Book Review: Never Surrender
LtGen Jerry Boykin
Faith Words, 2008.
Topic: Military/Christian Experience
Never Surrender is the memoir of Lt Gen (Ret) William G. “Jerry” Boykin, a name familiar to many even outside of military circles. It documents his military career and much of his personal life, in his “journey to the crossroads of faith and freedom.”
In a career that spanned more than three decades, General Boykin was predominantly a member of Special Operations units, including being one of the initial cadre (and ultimately a commander) of the Army’s elite Delta Force. He was involved in virtually every combat action since the early 1980s, from the aborted rescue attempt of the Americans held hostage in Iran to the hunting of war criminals in the Balkans.
According to the book, Boykin was virtually always expressive of his faith. As a young Army officer, he worked with a church bus ministry and invited the children of other military members living on base to his church. He was even initially told he would not be recommended for the Delta Force because he depended too much on faith and not enough on himself. More recently, Boykin made international headlines when he made statements regarding religion, God, and war that were often taken far out of context.
Boykin is an animated character who rarely minces his words, and the book reflects his style. The direct nature of his comments on controversial subjects have made him a frequent target for those trolling for sound bites to lift from their context.
Never Surrender contains detailed accounts of many of the military operations in which General Boykin was involved. He also notes the times he called on God to see him through trials, and those times he felt abandoned by God because of them. He discusses the apparent contradictions in a Special Operations soldier being a Christian—not only dealing with the Christian in the military as a participant in war, but also with the unique challenges of Delta—like learning how to deceive, and do it well. He tells of his total dependence on God to help him recover from wounds received in battle.
There are many examples where Boykin acts as a Christian officer, and many where he sees others do the same. There are encouragements about being successful as a Christian and as a military officer.
Never Surrender’s shortcoming is its casual treatment of Boykin’s family life. While intimate details are shared about nearly every military campaign since Vietnam, and he speaks openly of his faith, there are barely a handful of pages that even mention Boykin’s family relationships. This seems inconsistent with fairly accepted standard priorities in a Christian life, which include God, then family, and then profession. Regrettably, the bulk of the story on Boykin’s family involves his admission of his “failure” as a husband, his divorce after 30 years of marriage, and his subsequent marriage to a single mother.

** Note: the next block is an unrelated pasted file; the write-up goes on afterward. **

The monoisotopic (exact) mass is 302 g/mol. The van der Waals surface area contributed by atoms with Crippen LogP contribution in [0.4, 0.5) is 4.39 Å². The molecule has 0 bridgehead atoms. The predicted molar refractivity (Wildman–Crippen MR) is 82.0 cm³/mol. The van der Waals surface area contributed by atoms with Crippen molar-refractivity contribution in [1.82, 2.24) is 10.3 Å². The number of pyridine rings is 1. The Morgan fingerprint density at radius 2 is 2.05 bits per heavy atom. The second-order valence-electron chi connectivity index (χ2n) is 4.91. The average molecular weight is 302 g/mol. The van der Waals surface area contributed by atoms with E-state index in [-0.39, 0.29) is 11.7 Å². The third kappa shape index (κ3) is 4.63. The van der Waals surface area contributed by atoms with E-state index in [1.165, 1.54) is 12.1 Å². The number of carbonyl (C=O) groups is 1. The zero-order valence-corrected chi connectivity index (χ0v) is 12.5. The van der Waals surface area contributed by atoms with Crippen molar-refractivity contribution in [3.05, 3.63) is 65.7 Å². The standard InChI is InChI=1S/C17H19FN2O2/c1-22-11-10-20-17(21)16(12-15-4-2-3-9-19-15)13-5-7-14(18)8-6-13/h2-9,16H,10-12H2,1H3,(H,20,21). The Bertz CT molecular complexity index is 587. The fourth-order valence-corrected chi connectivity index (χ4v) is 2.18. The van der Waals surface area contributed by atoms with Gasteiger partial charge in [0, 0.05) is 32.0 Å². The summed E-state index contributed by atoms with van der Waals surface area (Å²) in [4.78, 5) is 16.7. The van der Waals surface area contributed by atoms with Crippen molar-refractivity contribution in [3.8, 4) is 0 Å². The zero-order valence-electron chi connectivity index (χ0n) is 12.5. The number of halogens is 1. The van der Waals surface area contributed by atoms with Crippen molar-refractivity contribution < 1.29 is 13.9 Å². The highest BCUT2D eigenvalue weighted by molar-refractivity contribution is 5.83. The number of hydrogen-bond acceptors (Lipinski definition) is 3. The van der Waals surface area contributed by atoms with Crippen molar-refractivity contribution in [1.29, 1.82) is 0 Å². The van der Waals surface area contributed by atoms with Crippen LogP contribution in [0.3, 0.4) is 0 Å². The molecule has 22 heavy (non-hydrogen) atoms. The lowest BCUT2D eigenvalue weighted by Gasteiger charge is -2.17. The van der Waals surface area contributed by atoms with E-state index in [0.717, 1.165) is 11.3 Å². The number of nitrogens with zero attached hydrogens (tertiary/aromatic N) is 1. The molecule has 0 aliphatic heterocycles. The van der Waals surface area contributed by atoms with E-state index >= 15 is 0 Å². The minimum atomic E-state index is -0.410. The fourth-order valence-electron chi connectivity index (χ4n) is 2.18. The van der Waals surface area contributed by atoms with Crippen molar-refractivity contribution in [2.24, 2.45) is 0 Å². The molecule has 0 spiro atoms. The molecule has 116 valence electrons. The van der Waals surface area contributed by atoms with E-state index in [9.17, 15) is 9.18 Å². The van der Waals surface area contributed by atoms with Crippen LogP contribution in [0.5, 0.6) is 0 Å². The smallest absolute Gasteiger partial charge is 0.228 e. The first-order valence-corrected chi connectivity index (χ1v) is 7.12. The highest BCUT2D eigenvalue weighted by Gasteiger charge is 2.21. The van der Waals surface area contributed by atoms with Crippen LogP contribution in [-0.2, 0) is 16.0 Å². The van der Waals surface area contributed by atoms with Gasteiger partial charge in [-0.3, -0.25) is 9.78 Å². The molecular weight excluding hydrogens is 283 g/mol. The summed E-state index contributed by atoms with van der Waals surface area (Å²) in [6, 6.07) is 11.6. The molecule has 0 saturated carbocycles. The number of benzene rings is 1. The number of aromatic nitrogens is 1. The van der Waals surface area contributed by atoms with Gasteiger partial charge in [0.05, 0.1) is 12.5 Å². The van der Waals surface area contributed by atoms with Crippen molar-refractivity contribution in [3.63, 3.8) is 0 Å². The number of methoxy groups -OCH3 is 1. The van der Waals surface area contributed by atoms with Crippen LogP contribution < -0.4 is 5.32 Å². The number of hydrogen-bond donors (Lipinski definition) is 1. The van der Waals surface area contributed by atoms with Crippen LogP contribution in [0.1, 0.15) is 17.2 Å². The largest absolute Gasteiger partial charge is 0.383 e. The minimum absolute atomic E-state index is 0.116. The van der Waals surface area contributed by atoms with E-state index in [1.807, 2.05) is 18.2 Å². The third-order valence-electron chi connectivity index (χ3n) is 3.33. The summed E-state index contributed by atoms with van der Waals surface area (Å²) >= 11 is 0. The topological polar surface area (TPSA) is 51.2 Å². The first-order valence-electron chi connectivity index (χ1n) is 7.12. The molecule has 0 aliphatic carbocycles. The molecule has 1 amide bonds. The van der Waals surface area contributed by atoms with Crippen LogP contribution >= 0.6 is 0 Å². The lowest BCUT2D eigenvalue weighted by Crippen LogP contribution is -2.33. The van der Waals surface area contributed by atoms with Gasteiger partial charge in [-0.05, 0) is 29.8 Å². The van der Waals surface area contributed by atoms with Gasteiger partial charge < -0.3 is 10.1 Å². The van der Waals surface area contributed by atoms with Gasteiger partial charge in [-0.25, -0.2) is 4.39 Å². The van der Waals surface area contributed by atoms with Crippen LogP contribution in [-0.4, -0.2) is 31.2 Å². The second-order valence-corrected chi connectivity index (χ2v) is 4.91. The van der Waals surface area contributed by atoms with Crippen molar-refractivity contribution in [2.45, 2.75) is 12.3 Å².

While on one hand the book seems to tell the tale of a successful, outspoken and assertive Christian military officer, on the other it reveals the failure of his marriage with little comment or reaction.
Of course, Boykin would be neither the first nor the most prominent Christian to struggle with family issues. However, his decision to omit a discussion on the cause or how he may have prevented its demise results in a missed opportunity. As an apparently successful Christian military officer, Christians will be looking at his example. One of the most frequently asked questions by young military Christians–or those considering a military profession–is if it is possible to have both a successful career and a successful family.
Just as being a Christian is not incompatible with being a successful military officer, neither is a successful military career incompatible with a successful marriage, a point Boykin’s book fails to adequately address.
Despite that shortcoming and taken as a whole, Never Surrender is an interesting read into the intersection of faith and the military profession. It will entertain those interested in the military genre, and enlighten those who are interested in the interactions of the Christian faith and the military.
Boykin is currently the Wheat Professor of Leadership Studies at Hamden-Sydney College, a private men’s liberal arts college in Virginia. He has also teamed with Stu Weber to form KingdomWarriors.net.
Recommended. Never Surrender is a lengthy but engaging read. Though the balance of content slightly favors general military operations, the integration of Boykin’s faith and spirituality is woven throughout the book. The book is both an interesting read and a real-life example of one man’s Christian life as applied to the military profession.